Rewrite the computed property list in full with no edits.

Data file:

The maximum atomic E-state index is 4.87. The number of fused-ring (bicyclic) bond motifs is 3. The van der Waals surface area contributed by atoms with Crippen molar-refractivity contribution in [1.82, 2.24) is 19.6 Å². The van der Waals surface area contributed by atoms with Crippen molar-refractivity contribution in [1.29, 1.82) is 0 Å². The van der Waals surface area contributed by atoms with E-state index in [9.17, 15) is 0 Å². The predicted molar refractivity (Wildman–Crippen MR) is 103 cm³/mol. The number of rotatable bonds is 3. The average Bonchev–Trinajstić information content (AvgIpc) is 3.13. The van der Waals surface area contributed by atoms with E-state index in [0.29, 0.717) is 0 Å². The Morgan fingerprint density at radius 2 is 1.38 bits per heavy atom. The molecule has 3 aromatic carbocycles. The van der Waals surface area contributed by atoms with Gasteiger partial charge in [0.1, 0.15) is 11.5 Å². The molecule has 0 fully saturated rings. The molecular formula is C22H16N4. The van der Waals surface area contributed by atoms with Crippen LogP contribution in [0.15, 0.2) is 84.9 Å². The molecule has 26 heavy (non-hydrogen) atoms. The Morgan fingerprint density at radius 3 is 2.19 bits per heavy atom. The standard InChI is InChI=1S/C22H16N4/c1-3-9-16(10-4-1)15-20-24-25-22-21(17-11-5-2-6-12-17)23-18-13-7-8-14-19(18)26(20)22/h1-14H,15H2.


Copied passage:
The maximum atomic E-state index is 4.87. The number of fused-ring (bicyclic) bond motifs is 3. The van der Waals surface area contributed by atoms with Crippen molar-refractivity contribution in [1.82, 2.24) is 19.6 Å². The van der Waals surface area contributed by atoms with Crippen molar-refractivity contribution in [1.29, 1.82) is 0 Å². The van der Waals surface area contributed by atoms with E-state index in [9.17, 15) is 0 Å². The predicted molar refractivity (Wildman–Crippen MR) is 103 cm³/mol. The number of rotatable bonds is 3. The average Bonchev–Trinajstić information content (AvgIpc) is 3.13. The van der Waals surface area contributed by atoms with E-state index in [0.29, 0.717) is 0 Å². The Morgan fingerprint density at radius 2 is 1.38 bits per heavy atom. The molecule has 3 aromatic carbocycles. The van der Waals surface area contributed by atoms with Gasteiger partial charge in [0.1, 0.15) is 11.5 Å². The molecule has 0 fully saturated rings. The molecular formula is C22H16N4. The van der Waals surface area contributed by atoms with Crippen LogP contribution in [0.15, 0.2) is 84.9 Å². The molecule has 26 heavy (non-hydrogen) atoms. The Morgan fingerprint density at radius 3 is 2.19 bits per heavy atom. The standard InChI is InChI=1S/C22H16N4/c1-3-9-16(10-4-1)15-20-24-25-22-21(17-11-5-2-6-12-17)23-18-13-7-8-14-19(18)26(20)22/h1-14H,15H2.